A major human rights organisation that oversees and monitors democracy and the rule of law across 47 nations in Europe voted Friday to begin to punish Turkey for its failure to release a prominent philanthropist and activist from prison.
It was only the second time in the Council of Europe’s 72-year history that it launched what it describes as “infringement” procedures against a member of the treaty organisation. It came after the refusal of Turkish authorities to abide by a European Court of Human Rights ruling to free Osman Kavala, a major Turkish supporter of the arts and left-leaning political causes, who has been imprisoned without being convicted of any crime since 2017.
“By failing to ensure the applicant’s immediate release, the committee considers that Turkey is refusing to abide by the court’s final judgment in this case,” said a press release issued by the Council’s committee of ministers, which is composed of member states’ foreign ministers and permanent envoys. Between 32 and 35 out of 47 nations voted against Turkey in balloting that is not public. (can we note a few countries who voted for and against).
Turkey’s foreign minister on Thursday had warned the Council of Europe to avoid escalating the dispute over Kavala, describing any action as “interference” in the country’s judiciary.
As a member state, Turkey is subject to the European Court’s binding judgements. The vote Friday means that Turkey’s compliance will come under review during a 2 February hearing, the press release said.
It remains unclear what if any punishments the Council or the court could impose on Turkey, an early member of the organisation. Turkish opposition lawmaker, Unal Cevikoz, of the centre-left People’s Republican Party (CHP), was quoted in a local media outlet warning that the proceedings would negatively affect Turkey’s relations with the Council of Europe and “may lead to the expulsion of our country.”
The only previous time the Court began such infringement procedures was against Azerbaijan in 2017 for refusing to abide by an order to release opposition leader Ilgar Mammadov. Baku backed down. He was released from prison the following year and formally acquitted in 2020.
Turkey also faces accusations of refusing to abide by Council of Europe rulings in the case of Selahattin Demirtas, the charismatic leader of the Kurdish-led leftist People’s Democratic Party (HDP). He has been in prison since 2016 on what critics describe as specious charges.
The Strasbourg-based Council of Europe cooperates on legal matters with and has a “strategic partnership” with the European Union, which could potentially impose economic or other sanctions on Turkey over the Kavala matter.
Human rights advocates applauded the Council’s vote. “Turkey’s failure to ensure the immediate release of Osman Kavala and end his politically motivated prosecution is an unacceptable breach of the country’s human rights obligations,” said Amnesty International’s Europe Director Nils Muiznieks in a statement.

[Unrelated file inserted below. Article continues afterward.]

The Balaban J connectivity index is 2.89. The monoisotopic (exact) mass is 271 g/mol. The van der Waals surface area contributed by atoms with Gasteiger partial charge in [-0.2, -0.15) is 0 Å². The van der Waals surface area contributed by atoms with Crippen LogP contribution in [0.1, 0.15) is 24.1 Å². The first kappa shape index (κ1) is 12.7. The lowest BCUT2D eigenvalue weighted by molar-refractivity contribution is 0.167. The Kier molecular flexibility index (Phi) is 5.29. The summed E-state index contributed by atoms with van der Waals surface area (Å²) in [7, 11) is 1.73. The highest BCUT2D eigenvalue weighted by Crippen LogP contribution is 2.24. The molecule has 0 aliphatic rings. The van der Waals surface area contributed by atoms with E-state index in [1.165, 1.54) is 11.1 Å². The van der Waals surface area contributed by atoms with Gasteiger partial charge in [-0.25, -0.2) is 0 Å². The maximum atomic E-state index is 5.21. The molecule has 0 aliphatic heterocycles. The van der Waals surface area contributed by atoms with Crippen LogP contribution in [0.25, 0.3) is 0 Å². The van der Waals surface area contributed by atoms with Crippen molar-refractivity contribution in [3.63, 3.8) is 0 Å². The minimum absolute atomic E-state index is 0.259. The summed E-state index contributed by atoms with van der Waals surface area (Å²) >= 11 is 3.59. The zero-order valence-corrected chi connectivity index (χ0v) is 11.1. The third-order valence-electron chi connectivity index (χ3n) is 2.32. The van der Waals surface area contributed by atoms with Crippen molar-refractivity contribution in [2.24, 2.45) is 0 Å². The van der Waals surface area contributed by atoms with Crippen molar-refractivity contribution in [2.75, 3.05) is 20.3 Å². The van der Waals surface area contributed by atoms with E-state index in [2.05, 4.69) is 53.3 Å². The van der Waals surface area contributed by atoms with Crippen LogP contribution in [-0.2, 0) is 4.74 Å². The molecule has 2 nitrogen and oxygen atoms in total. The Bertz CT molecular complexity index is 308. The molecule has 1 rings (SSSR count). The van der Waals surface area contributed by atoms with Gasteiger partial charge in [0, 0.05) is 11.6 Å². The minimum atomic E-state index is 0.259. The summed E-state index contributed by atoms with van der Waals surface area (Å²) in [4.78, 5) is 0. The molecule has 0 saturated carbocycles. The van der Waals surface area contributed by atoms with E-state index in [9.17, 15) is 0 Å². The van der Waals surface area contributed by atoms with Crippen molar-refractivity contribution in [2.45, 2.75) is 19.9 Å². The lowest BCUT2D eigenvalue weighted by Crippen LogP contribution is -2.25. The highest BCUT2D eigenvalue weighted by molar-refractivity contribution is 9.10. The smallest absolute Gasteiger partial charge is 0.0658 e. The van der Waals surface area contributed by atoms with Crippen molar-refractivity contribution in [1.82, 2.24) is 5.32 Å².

But it remains doubtful whether the Turkish government will release Kavala, whose continued detention without conviction has baffled observers.
The 64-year-old businessman and activist appears to have drawn the personal animosity of Turkey’s President Recep Tayyip Erdogan, who has derided him as “Soros scum,” in reference to funding he has received from American billionaire philanthropist George Soros’ democracy-promotion charity.
“Many of Kavala’s friends, here and abroad, have been pleading on his behalf and the shared sense is that Erdogan is personally involved in any decisions regarding him, and he’s hellbent on the issue,” said one Ankara insider with knowledge of failed back-channel efforts to secure Kavala’s release.
In October, Mr Erdogan threatened to expel ambassadors from 10 countries including the United States and France for issuing a statement calling for Mr Kavala’s release. Financial analysts say that the dispute over Mr Kavala has contributed to questions about the rule of law in the country and has been a factor in the recent dramatic crash of the Turkish lira.
“The example of lawless and arbitrary management we have given to the world is clear, and unfortunately it is obvious that this situation will deepen our economic crisis,” Mustafa Yeneroglu, a member of the opposition Deva Party, said in a statement. “The Osman Kavala case has become a symbol of unlawfulness, where the judiciary is used as a stick to intimidate civil society.”
Kavala was first accused of attempting to overthrow the government of Turkey by backing the rowdy 2013 anti-government protests focused on Mr Erdogan’s attempts to revamp Istanbul’s Gezi Park.
After a court acquitted him in the Gezi Park case, he was then accused of complicity in a failed 2016 coup attempt which was allegedly organised by a religious movement that is vehemently hostile to Mr Kavala’s brand of secular leftist politics. His next court hearing is scheduled for 17 January.
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